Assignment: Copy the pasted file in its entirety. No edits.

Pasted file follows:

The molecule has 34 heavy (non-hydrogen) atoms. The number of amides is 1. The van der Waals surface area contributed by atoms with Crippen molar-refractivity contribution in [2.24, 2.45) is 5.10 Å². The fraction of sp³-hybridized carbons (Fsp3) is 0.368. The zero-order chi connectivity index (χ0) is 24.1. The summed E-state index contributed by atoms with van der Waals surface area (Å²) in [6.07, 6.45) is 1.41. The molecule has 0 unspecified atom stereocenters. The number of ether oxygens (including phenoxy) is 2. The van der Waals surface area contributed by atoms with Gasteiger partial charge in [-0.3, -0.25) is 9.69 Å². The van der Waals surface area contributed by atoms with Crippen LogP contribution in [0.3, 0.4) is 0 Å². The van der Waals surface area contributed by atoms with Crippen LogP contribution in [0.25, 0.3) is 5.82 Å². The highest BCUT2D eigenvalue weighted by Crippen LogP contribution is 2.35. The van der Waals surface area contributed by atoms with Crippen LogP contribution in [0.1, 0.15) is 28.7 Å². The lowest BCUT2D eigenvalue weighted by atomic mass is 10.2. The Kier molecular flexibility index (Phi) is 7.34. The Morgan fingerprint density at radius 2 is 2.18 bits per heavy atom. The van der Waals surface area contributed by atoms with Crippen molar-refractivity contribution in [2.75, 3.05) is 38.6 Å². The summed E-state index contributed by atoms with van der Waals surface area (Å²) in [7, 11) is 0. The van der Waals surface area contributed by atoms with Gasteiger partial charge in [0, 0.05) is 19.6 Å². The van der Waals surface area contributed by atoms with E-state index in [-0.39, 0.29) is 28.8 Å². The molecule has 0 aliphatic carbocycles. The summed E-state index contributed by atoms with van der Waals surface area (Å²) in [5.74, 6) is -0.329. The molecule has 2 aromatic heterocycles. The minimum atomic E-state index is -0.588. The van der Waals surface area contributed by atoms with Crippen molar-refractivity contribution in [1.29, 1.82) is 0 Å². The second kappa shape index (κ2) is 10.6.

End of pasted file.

The molecule has 34 heavy (non-hydrogen) atoms. The number of amides is 1. The van der Waals surface area contributed by atoms with Crippen molar-refractivity contribution in [2.24, 2.45) is 5.10 Å². The fraction of sp³-hybridized carbons (Fsp3) is 0.368. The zero-order chi connectivity index (χ0) is 24.1. The summed E-state index contributed by atoms with van der Waals surface area (Å²) in [6.07, 6.45) is 1.41. The molecule has 0 unspecified atom stereocenters. The number of ether oxygens (including phenoxy) is 2. The van der Waals surface area contributed by atoms with Gasteiger partial charge in [-0.3, -0.25) is 9.69 Å². The van der Waals surface area contributed by atoms with Crippen LogP contribution in [0.3, 0.4) is 0 Å². The van der Waals surface area contributed by atoms with Crippen LogP contribution in [0.25, 0.3) is 5.82 Å². The highest BCUT2D eigenvalue weighted by Crippen LogP contribution is 2.35. The van der Waals surface area contributed by atoms with Crippen LogP contribution in [0.1, 0.15) is 28.7 Å². The lowest BCUT2D eigenvalue weighted by atomic mass is 10.2. The Kier molecular flexibility index (Phi) is 7.34. The Morgan fingerprint density at radius 2 is 2.18 bits per heavy atom. The van der Waals surface area contributed by atoms with Crippen molar-refractivity contribution in [2.75, 3.05) is 38.6 Å². The summed E-state index contributed by atoms with van der Waals surface area (Å²) in [7, 11) is 0. The van der Waals surface area contributed by atoms with Gasteiger partial charge in [0, 0.05) is 19.6 Å². The van der Waals surface area contributed by atoms with E-state index in [-0.39, 0.29) is 28.8 Å². The molecule has 0 aliphatic carbocycles. The summed E-state index contributed by atoms with van der Waals surface area (Å²) in [5.74, 6) is -0.329. The molecule has 2 aromatic heterocycles. The minimum atomic E-state index is -0.588. The van der Waals surface area contributed by atoms with Crippen molar-refractivity contribution in [1.29, 1.82) is 0 Å². The second kappa shape index (κ2) is 10.6.